Google today announced a small but useful update to Gmail that will soon allow users to track their upcoming package deliveries right from their inbox. The feature works by checking for emails that contain tracking numbers, then using that information to determine the estimated delivery date of the order, and flagging it for you right in your inbox.
This means that when you’re browsing your email list in Gmail, you don’t have to click through to your order confirmation emails to see when your package will arrive. Instead, this information appears just below the email sender’s name and subject line in the inbox, in a small green label. You’ll notice a small truck icon, followed by text indicating the status of the order, followed by the delivery date. This label is updated as the order progresses with information such as “label created,” the arrival date, or the delivery date, says Google.
This feature saves many additional steps for online shoppers, as consumers typically have to open their order confirmation emails and then either copy and paste the tracking information into the relevant carrier’s system or Google, or click a provided link to get started with the To start tracking the order for example. Now all they have to do is check their Gmail inbox.
However, when you click on it to open the order confirmation email, it now has an overview card at the top that offers a bit more detail, including a timeline with check marks showing the current order status – order placed, shipped, or delivered – and a Link that takes you to the order detail page.
Google says the new feature will be available in the US with “most major” shipping carriers in the coming weeks. This feature is expected to be available ahead of the holiday shopping season when it would be most useful.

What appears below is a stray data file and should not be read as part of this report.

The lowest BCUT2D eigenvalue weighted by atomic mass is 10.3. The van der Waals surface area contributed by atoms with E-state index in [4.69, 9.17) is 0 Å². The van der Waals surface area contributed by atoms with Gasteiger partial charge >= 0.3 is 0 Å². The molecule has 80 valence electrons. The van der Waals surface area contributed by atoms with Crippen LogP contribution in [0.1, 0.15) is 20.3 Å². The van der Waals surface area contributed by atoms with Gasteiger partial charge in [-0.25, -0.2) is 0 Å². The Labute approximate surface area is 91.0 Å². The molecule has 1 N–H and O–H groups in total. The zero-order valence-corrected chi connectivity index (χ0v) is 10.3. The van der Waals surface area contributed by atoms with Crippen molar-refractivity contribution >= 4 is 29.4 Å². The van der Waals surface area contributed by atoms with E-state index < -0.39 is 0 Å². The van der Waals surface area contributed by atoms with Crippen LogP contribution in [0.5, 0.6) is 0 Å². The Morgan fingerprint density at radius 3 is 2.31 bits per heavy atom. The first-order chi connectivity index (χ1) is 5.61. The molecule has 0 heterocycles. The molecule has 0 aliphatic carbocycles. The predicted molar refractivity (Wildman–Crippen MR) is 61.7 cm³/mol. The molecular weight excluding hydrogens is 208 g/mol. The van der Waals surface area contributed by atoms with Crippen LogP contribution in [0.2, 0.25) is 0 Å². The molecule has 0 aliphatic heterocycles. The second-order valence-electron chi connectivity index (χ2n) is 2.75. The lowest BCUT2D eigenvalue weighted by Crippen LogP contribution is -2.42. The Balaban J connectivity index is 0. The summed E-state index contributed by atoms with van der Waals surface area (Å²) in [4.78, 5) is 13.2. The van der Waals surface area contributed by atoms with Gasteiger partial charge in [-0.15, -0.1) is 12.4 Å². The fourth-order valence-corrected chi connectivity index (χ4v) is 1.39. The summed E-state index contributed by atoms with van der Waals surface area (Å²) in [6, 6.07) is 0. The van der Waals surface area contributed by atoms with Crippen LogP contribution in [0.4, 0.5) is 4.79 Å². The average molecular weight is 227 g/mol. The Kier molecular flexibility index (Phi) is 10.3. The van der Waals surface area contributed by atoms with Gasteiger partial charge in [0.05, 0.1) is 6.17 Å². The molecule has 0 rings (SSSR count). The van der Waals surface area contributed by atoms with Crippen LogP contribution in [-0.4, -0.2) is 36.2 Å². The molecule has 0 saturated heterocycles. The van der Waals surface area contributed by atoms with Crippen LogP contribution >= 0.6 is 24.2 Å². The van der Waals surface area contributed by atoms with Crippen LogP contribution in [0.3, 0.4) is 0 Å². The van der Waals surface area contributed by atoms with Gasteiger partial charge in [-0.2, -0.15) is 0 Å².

To enable package tracking, Gmail first asks users if they want to opt-in to receiving tracking updates in a pop-up window at the top of the inbox. Users click “Allow” or “Now Now” based on their preference. This can also be enabled in Gmail settings.
The system, of course, involves scanning your email for tracking information, but this is automated – humans don’t read your email. However, some may see this as a potential privacy issue, especially if Gmail uses this data to inform its various developments in e-commerce and first-party shopping features.
The new addition could impact the launch of popular third-party package tracking apps, including Parcel, Route, AfterShip, and Shopify’s Shop app — although the latter offers more features than tracking, like the ability to search at Shopify merchants and to shop
Later, Google says it will expand the package tracking feature to proactively update the label when a package is delayed and push that email to the top of users’ inboxes to make sure they’re aware.